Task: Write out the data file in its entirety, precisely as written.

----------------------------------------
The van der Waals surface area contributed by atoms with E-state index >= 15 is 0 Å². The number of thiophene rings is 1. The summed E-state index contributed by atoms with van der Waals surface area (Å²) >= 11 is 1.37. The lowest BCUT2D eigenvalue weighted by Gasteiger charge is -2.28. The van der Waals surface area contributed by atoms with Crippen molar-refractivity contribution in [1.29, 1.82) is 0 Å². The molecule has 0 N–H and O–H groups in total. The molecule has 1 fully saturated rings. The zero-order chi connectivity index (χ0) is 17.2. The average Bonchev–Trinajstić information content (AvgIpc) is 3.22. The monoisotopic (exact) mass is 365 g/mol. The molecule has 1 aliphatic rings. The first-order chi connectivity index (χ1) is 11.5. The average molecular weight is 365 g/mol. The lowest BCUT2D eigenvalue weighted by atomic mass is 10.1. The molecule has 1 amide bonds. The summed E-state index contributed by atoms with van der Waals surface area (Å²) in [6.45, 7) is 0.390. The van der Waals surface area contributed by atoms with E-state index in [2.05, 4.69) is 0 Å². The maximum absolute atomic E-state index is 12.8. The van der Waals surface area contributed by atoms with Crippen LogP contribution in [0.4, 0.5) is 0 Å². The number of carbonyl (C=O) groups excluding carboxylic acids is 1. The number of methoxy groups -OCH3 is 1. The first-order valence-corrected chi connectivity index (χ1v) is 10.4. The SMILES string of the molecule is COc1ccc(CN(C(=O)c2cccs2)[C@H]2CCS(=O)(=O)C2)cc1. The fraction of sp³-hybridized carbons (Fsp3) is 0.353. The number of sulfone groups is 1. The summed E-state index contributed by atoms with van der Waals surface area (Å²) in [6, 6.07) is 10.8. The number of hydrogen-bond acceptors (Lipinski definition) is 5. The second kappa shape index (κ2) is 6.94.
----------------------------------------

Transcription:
The van der Waals surface area contributed by atoms with E-state index >= 15 is 0 Å². The number of thiophene rings is 1. The summed E-state index contributed by atoms with van der Waals surface area (Å²) >= 11 is 1.37. The lowest BCUT2D eigenvalue weighted by Gasteiger charge is -2.28. The van der Waals surface area contributed by atoms with Crippen molar-refractivity contribution in [1.29, 1.82) is 0 Å². The molecule has 0 N–H and O–H groups in total. The molecule has 1 fully saturated rings. The zero-order chi connectivity index (χ0) is 17.2. The average Bonchev–Trinajstić information content (AvgIpc) is 3.22. The monoisotopic (exact) mass is 365 g/mol. The molecule has 1 aliphatic rings. The first-order chi connectivity index (χ1) is 11.5. The average molecular weight is 365 g/mol. The lowest BCUT2D eigenvalue weighted by atomic mass is 10.1. The molecule has 1 amide bonds. The summed E-state index contributed by atoms with van der Waals surface area (Å²) in [6.45, 7) is 0.390. The van der Waals surface area contributed by atoms with E-state index in [2.05, 4.69) is 0 Å². The maximum absolute atomic E-state index is 12.8. The van der Waals surface area contributed by atoms with Crippen LogP contribution in [0.4, 0.5) is 0 Å². The number of carbonyl (C=O) groups excluding carboxylic acids is 1. The number of methoxy groups -OCH3 is 1. The first-order valence-corrected chi connectivity index (χ1v) is 10.4. The SMILES string of the molecule is COc1ccc(CN(C(=O)c2cccs2)[C@H]2CCS(=O)(=O)C2)cc1. The fraction of sp³-hybridized carbons (Fsp3) is 0.353. The number of sulfone groups is 1. The summed E-state index contributed by atoms with van der Waals surface area (Å²) in [6, 6.07) is 10.8. The number of hydrogen-bond acceptors (Lipinski definition) is 5. The second kappa shape index (κ2) is 6.94.